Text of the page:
“To that end, News Corporation continues to cooperate with all inquiries relating to voice mail interception and improper payments to public officials,” Murdoch wrote in the memo, an apparent reference to the Justice Department investigations into potential violations of U.S. anti-bribery law.
At the same time, Murdoch insisted, “Our business has never been stronger.” And, in a separate statement, the company criticized the inclusion of passages in the report -- clearly the ones referring to Murdoch -- as “unjustified and highly partisan.” (The personal criticism of Murdoch -- including language that he “turned a blind eye” to allegations of widespread phone hacking and gave testimony that was “barely credible”-- was adopted by six of the committees 11 members. Voting for the harsh language were five members of the Labor Party and one member of the Liberal Democratic Party, over the opposition of members from Prime Minister David Cameron’s Conservative Party.)
Beyond the shareholder resolutions, the company is also facing civil actions in the United States.
Mark Lewis, a British lawyer who has been active in suing News Corp. in Britain and collecting damage awards on behalf of hacking victims, told NBC News this week that he has identified at least one American victim of phone hacking who alleges that his phone was hacked in the United States. Lewis says he has teamed up with U.S. lawyers and plans to file a U.S. lawsuit on behalf of the client — whom he declined to identify -- in the next couple of weeks.
Another U.S. lawsuit, filed last year by several large labor union shareholders, alleges that Murdoch has run News Corp “as his own personal fiefdom” and misused company assets “to advance the selfish business interests of his family”—including paying $615 million to purchase a television and film production company owned by his daughter. The company has moved to dismiss the complaint as without merit, but a Delaware judge is set to hear oral arguments on whether the suit should proceed later this month.
Schwartzman and other media analysts said Tuesday it is far from clear what direct impact the House of Commons report will have on many of these matters or on other potential problems the company may face.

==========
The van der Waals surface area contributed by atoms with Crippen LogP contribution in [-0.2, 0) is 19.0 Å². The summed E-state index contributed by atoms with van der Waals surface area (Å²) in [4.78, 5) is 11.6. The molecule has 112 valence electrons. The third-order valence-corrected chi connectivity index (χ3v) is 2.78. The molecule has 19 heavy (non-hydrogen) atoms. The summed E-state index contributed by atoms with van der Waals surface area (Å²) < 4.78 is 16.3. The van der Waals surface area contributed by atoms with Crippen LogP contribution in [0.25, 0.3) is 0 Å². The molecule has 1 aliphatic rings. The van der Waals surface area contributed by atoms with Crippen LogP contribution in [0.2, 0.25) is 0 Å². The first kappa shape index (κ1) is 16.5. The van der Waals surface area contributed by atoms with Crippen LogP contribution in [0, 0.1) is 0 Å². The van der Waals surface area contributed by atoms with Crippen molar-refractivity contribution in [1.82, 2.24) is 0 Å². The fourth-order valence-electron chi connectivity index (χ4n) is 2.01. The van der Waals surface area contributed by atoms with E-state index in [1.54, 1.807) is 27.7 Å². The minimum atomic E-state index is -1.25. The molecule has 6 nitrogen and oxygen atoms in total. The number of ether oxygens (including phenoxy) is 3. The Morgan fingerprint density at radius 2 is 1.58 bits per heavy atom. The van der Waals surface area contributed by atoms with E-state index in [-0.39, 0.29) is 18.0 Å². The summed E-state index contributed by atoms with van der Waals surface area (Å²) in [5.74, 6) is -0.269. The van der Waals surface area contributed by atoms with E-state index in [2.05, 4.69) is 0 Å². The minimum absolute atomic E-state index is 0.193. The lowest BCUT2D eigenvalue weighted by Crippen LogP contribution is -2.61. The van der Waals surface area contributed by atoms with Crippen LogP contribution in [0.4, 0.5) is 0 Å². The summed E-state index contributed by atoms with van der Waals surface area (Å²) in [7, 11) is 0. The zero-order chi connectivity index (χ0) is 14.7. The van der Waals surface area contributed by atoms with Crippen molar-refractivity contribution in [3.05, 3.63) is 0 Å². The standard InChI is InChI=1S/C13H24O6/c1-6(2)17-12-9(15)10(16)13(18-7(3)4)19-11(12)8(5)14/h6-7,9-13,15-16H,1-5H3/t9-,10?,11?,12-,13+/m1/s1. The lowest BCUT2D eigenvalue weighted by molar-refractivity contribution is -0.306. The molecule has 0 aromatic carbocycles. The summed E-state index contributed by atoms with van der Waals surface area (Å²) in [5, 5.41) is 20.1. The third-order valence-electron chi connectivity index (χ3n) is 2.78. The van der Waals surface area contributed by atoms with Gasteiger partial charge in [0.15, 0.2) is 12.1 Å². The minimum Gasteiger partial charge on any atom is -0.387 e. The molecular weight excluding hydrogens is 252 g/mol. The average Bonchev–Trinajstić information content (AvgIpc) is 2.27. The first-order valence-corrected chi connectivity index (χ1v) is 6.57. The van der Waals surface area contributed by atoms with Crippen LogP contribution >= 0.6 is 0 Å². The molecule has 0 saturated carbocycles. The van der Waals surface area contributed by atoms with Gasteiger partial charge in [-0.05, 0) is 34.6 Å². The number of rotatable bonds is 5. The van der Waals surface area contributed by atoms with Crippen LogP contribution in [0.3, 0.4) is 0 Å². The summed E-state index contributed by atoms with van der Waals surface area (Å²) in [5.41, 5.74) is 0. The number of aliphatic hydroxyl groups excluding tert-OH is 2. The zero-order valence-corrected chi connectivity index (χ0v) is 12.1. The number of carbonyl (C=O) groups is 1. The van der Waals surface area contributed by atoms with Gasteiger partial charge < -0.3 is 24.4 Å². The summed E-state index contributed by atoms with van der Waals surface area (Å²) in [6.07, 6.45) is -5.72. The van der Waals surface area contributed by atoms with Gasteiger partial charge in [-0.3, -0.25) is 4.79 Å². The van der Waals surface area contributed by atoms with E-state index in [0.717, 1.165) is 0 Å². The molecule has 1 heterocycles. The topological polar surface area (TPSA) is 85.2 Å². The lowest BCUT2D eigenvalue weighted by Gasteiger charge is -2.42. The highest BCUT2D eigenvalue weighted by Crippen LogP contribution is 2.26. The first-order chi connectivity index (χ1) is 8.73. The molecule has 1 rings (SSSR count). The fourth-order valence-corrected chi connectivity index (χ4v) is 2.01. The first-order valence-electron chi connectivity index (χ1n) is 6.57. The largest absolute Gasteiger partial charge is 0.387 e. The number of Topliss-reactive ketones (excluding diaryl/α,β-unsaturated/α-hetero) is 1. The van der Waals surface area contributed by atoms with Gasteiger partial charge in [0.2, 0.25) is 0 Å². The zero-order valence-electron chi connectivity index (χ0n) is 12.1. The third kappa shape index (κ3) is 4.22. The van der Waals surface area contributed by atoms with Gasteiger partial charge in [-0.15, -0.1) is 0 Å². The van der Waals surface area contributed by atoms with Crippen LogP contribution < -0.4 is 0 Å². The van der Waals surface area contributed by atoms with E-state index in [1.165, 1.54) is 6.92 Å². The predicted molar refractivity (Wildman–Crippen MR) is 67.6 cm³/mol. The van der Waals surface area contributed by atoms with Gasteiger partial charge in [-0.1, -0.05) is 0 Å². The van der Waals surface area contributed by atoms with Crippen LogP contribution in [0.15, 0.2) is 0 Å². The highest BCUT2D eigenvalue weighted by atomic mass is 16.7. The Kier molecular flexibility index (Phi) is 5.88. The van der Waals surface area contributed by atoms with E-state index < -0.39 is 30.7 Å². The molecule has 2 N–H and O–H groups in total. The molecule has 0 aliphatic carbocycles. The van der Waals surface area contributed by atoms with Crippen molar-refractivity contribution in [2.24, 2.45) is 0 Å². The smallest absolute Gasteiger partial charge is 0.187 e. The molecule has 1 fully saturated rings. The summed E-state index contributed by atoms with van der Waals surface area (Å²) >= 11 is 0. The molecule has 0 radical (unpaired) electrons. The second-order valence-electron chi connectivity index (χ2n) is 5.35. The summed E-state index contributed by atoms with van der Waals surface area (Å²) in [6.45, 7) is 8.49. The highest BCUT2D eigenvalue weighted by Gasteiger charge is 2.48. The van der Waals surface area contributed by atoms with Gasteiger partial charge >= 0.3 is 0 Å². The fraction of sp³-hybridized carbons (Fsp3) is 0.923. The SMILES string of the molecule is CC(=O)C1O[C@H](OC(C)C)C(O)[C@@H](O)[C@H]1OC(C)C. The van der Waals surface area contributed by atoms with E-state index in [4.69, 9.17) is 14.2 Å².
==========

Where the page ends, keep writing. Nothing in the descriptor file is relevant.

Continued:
It would be exceedingly difficult, for example, for a rival media firm to challenge Fox News’s broadcast licenses at the Federal Communications Commission. A federal law enacted in 1996 says such challenges to broadcast licenses can only succeed if it could be demonstrated that the broadcaster committed “misconduct” while running the station in question, not wrongdoing by the broadcaster’s corporate owners in other lines of business.
The British report, moreover, has no legal standing in the U.S., although some experts say it could spur British regulators to challenge News Corp’s stake in B Sky B, the huge British pay television firm that has been a major cash cow for the firm.
But the broader impact, they say, could be in diminishing the power and influence of Murdoch himself. The stinging language in the report’s conclusions seems to echo many of the sharpest critiques leveled by News Corp.’s dissident shareholders.
After blasting Murdoch for “willful blindness to what was going in his companies,” the report stated: “This culture, we consider, permeated from the top throughout the organization and speaks volumes about the lack of corporate governance at News Corporation. We conclude, therefore, that Rupert Murdoch is not a fit person to exercise the stewardship of a major international company.”